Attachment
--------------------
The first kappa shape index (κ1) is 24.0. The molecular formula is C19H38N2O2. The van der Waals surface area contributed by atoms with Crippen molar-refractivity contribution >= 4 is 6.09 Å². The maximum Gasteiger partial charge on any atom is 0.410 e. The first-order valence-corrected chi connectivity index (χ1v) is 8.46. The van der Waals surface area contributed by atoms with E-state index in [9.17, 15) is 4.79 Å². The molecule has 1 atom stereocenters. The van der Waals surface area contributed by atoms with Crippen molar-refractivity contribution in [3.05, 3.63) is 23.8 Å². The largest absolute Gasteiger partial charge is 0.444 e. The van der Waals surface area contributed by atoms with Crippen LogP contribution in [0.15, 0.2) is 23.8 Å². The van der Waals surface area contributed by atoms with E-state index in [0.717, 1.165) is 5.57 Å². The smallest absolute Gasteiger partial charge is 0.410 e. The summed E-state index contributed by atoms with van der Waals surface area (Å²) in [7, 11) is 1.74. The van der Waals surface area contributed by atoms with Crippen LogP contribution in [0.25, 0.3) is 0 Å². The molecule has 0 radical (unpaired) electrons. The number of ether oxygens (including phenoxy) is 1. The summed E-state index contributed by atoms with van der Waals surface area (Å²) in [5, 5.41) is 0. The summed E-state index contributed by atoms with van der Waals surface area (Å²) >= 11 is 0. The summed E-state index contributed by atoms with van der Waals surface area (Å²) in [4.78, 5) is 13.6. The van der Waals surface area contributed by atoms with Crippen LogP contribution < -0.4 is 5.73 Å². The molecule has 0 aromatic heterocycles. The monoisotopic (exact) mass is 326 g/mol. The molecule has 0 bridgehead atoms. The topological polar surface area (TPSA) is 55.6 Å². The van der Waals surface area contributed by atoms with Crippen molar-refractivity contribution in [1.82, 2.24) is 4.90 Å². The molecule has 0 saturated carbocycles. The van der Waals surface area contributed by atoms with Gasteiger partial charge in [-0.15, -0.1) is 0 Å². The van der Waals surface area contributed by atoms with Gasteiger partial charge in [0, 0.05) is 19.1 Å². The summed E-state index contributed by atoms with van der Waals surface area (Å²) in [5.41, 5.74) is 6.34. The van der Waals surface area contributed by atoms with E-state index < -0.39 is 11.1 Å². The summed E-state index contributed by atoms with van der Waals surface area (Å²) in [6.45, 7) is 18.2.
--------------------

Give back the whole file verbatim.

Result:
The first kappa shape index (κ1) is 24.0. The molecular formula is C19H38N2O2. The van der Waals surface area contributed by atoms with Crippen molar-refractivity contribution >= 4 is 6.09 Å². The maximum Gasteiger partial charge on any atom is 0.410 e. The first-order valence-corrected chi connectivity index (χ1v) is 8.46. The van der Waals surface area contributed by atoms with E-state index in [9.17, 15) is 4.79 Å². The molecule has 1 atom stereocenters. The van der Waals surface area contributed by atoms with Crippen molar-refractivity contribution in [3.05, 3.63) is 23.8 Å². The largest absolute Gasteiger partial charge is 0.444 e. The van der Waals surface area contributed by atoms with Crippen LogP contribution in [0.15, 0.2) is 23.8 Å². The van der Waals surface area contributed by atoms with E-state index in [0.717, 1.165) is 5.57 Å². The smallest absolute Gasteiger partial charge is 0.410 e. The summed E-state index contributed by atoms with van der Waals surface area (Å²) in [7, 11) is 1.74. The van der Waals surface area contributed by atoms with Crippen LogP contribution in [0.25, 0.3) is 0 Å². The molecule has 0 radical (unpaired) electrons. The number of ether oxygens (including phenoxy) is 1. The summed E-state index contributed by atoms with van der Waals surface area (Å²) in [5, 5.41) is 0. The summed E-state index contributed by atoms with van der Waals surface area (Å²) >= 11 is 0. The summed E-state index contributed by atoms with van der Waals surface area (Å²) in [4.78, 5) is 13.6. The van der Waals surface area contributed by atoms with Crippen LogP contribution < -0.4 is 5.73 Å². The molecule has 0 aromatic heterocycles. The monoisotopic (exact) mass is 326 g/mol. The molecule has 0 bridgehead atoms. The topological polar surface area (TPSA) is 55.6 Å². The van der Waals surface area contributed by atoms with Crippen molar-refractivity contribution in [1.82, 2.24) is 4.90 Å². The molecule has 0 saturated carbocycles. The van der Waals surface area contributed by atoms with Gasteiger partial charge in [-0.15, -0.1) is 0 Å². The van der Waals surface area contributed by atoms with Gasteiger partial charge in [0, 0.05) is 19.1 Å². The summed E-state index contributed by atoms with van der Waals surface area (Å²) in [5.41, 5.74) is 6.34. The van der Waals surface area contributed by atoms with E-state index < -0.39 is 11.1 Å². The summed E-state index contributed by atoms with van der Waals surface area (Å²) in [6.45, 7) is 18.2.